Is It Too Late to Buy the FAANG Stocks and Microsoft?

Is it too late to buy the FAANG stocks, Facebook, Apple, Amazon, Netflix, Google, and Microsoft?

In a word, “no.”

But with their valuations peaking, concentration in them at all-time highs, and pushback from advertisers, regulators, and politicians mounting, an increasing cadre of skeptics and analysts think their run’s about over.

Let’s examine the bull case and bear case for these mega-cap tech darlings and why it’s not too late to buy them.

Most importantly, I’ll show you how to make money on them going up if you don’t own them, and why and how to buy them lower if they come down.

Bear Case Bashers Line Up

Check out the bear case on the FAANGs first:

When it comes to Big Tech, skeptics say they’ve simply risen too far, too fast.

Technical analysts are worried a pullback is coming soon, based on the NASDAQ-100, which holds all the mega-cap darlings, now being 19% above its 150-day moving average. They point to that “extreme level” usually being followed by a correction.

Amazon Inc. (NasdaqGS:AMZN) and Google’s parent company, Alphabet Inc. (NasdaqGS:GOOGL), face serious regulatory scrutiny for possible anti-competitive business practices in the U.S.

Netflix Inc. (NasdaqGS:NFLX) now must compete with hard-charging mega-rivals in streaming video, and at the same time, they’re piling on debt to produce original content.

European competition officials recently announced investigations into both Apple Inc. (NasdaqGS:AAPL)’s App Store and its payment platform, Apple Pay. It’s been rumored the U.S. Department of Justice has been investigating Apple over the same issues.

Facebook Inc. (NasdaqGS:FB) and Google have seen a sharp drop in advertising spending since the coronavirus pandemic began. At the same time, hard-charging broadcasters are lowering ad costs to attract advertisers rapidly paring back advertising budgets.

According to the Wall Street Journal, U.S. advertising spending is expected to fall by 13% this year. That’s dramatically lower than an expected rise of 4% in the 2020 forecast back in December.

Social media companies, most glaringly Facebook, outraged President Donald Trump into signing an executive order rolling back some media companies’ legal protections after accusing them of trying to silence conservative voices.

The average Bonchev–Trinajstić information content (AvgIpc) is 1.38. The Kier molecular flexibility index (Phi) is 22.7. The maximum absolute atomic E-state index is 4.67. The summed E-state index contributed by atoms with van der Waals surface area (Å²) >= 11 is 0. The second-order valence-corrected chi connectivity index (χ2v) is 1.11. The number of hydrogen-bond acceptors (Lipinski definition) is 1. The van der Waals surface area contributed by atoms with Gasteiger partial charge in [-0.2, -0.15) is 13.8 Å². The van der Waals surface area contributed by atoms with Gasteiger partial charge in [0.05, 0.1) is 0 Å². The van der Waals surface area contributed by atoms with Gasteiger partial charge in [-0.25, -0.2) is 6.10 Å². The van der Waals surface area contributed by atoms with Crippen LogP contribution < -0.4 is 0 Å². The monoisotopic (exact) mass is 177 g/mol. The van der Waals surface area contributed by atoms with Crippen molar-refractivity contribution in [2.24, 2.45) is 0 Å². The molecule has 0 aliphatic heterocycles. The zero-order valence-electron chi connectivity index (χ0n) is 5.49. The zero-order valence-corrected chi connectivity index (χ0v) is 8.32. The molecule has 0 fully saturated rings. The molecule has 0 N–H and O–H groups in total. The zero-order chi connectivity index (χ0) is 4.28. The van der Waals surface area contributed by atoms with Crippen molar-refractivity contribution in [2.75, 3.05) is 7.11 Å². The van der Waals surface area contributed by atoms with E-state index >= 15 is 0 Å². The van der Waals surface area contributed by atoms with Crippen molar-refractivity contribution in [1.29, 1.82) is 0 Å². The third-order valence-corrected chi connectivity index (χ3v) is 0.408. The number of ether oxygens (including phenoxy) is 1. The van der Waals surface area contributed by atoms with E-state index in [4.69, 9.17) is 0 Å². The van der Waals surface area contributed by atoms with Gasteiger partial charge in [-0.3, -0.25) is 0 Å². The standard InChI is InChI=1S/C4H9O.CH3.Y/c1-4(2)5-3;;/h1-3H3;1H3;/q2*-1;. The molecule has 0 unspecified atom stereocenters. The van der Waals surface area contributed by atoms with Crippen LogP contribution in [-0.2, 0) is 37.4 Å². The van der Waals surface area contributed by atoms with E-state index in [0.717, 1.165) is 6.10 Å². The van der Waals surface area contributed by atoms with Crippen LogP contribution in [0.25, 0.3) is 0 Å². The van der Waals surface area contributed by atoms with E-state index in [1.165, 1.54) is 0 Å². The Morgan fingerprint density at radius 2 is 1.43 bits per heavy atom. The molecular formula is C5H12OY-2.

Verizon Communications Inc. (NYSE:VZ) just added its name to the growing list of advertisers pulling ads from Facebook, boycotting the company for not doing enough to halt hate speech on its platforms.

Facebook and Google also face intense scrutiny and criticism over lack of data privacy and security issues.

Underlying all those issues the FAANGs face, profits at the tech giants have fallen along with the rest of the market, according to Societe Generale’s Albert Edwards.

The Bull Stampede Case

Here’s where the bull case stands for tech darlings:

All the products and services Facebook, Apple, Amazon, Netflix, Google, and Microsoft Inc. (NasdaqGS:MSFT) offer, from cloud computing, to social networking, to online shopping, to hardware, software, apps, and ecosystems, have been in high demand by billions of consumers the world over.

Not only are they all brand leaders, but they mostly invented the products and services they sell.

That’s why they’ve exponentially grown their customer bases, their revenues, their profits, and their cash hordes. That’s why their stock prices have soared.

And, they’ve become more appealing since the coronavirus pandemic erupted.

The mega-cap tech darlings all benefited from higher demand for their products and services because of the pandemic.

As far as their stocks, the group are all now viewed as defensive plays, according to Kirk Hartman, president and global chief investment officer at Wells Fargo Asset Management.

Fund managers love the mega-tech stocks and keep buying them as they go higher.

That’s forcing portfolio managers not adequately exposed to their stellar performance to play catch-up by applying sidelined cash to them as they go higher, helping them reach new heights.

One little-known fact about one of the world’s most admired market icons, Warren Buffett, is his company’s holdings in Apple account for 43% of Berkshire Hathaway Inc. (NYSE:BRK.A)’s portfolio value.

The leading companies in big tech are also leading in trends like artificial intelligence, 5G wireless technology, and big-data analysis, which will continue to boost their profits and their stocks for years to come.

Winners Take All

So, no, it’s not too late to buy the FAANGs and Microsoft.

However, if you don’t want to pay up for them, but still want to make money on them going higher, you can sell put options on all of them.

By selling put options at strike prices 5%-10% below where they are trading, an investor would get to keep all the money they receive for selling puts if all the stocks keep going higher or stay where they are.

If the stocks fall, an investor who wants to buy all of them lower would get that opportunity if they fall at or below the strike prices of the puts you sell.

Since they’re all long-term, must-own stocks, forcing yourself to buy them lower and cheaper is a great way to commit to your financial future.

For good measure, because they’re all great stocks, I’d keep selling puts on them to keep collecting free money – or better yet, hopefully end up buying more shares in all of them at lower prices.


— Shah

Ten hot stocks with massive upside potential [sponsor]
America's #1 Pattern Trader has found a way to squeeze profits out of Wall Street's biggest names - giving folks the chance to make 25%, 75%, even 100+% on any given trade within a few days' time. Today he's lined up 10 stock patterns, including the stock names, how much they could increase, and when he believes it'll happen. Just follow his instructions step-by-step.

Source: Total Wealth